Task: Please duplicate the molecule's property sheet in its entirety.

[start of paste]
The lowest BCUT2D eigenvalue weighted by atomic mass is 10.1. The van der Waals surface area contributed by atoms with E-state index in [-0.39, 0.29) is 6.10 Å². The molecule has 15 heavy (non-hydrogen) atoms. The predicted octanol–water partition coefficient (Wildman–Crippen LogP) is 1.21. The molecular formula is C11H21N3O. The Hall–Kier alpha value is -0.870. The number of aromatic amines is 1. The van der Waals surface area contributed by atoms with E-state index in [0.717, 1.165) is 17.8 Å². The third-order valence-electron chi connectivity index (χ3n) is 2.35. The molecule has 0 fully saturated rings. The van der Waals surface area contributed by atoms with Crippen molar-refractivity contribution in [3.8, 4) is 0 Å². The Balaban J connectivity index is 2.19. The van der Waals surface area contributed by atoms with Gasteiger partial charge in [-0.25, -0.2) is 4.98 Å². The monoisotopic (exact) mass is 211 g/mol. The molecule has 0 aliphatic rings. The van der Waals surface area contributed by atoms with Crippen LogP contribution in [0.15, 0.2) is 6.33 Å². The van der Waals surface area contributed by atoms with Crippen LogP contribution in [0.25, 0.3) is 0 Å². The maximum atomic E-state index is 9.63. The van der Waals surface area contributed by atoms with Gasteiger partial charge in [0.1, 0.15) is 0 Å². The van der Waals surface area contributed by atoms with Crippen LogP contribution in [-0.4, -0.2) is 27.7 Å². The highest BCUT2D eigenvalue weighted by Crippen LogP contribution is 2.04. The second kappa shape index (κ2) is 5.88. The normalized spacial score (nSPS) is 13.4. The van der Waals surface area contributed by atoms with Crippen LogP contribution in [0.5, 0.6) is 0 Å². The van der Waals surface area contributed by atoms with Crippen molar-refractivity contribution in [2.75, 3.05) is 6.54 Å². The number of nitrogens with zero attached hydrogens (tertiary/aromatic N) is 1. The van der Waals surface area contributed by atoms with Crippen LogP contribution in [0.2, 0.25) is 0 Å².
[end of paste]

The lowest BCUT2D eigenvalue weighted by atomic mass is 10.1. The van der Waals surface area contributed by atoms with E-state index in [-0.39, 0.29) is 6.10 Å². The molecule has 15 heavy (non-hydrogen) atoms. The predicted octanol–water partition coefficient (Wildman–Crippen LogP) is 1.21. The molecular formula is C11H21N3O. The Hall–Kier alpha value is -0.870. The number of aromatic amines is 1. The van der Waals surface area contributed by atoms with E-state index in [0.717, 1.165) is 17.8 Å². The third-order valence-electron chi connectivity index (χ3n) is 2.35. The molecule has 0 fully saturated rings. The van der Waals surface area contributed by atoms with Crippen molar-refractivity contribution in [3.8, 4) is 0 Å². The Balaban J connectivity index is 2.19. The van der Waals surface area contributed by atoms with Gasteiger partial charge in [-0.25, -0.2) is 4.98 Å². The monoisotopic (exact) mass is 211 g/mol. The molecule has 0 aliphatic rings. The van der Waals surface area contributed by atoms with Crippen LogP contribution in [0.15, 0.2) is 6.33 Å². The van der Waals surface area contributed by atoms with Crippen LogP contribution in [0.25, 0.3) is 0 Å². The maximum atomic E-state index is 9.63. The van der Waals surface area contributed by atoms with Gasteiger partial charge in [0.1, 0.15) is 0 Å². The van der Waals surface area contributed by atoms with Crippen LogP contribution in [-0.4, -0.2) is 27.7 Å². The highest BCUT2D eigenvalue weighted by Crippen LogP contribution is 2.04. The second kappa shape index (κ2) is 5.88. The normalized spacial score (nSPS) is 13.4. The van der Waals surface area contributed by atoms with Crippen LogP contribution in [0.5, 0.6) is 0 Å². The van der Waals surface area contributed by atoms with Crippen molar-refractivity contribution in [2.75, 3.05) is 6.54 Å². The number of nitrogens with zero attached hydrogens (tertiary/aromatic N) is 1. The van der Waals surface area contributed by atoms with Crippen LogP contribution in [0.2, 0.25) is 0 Å².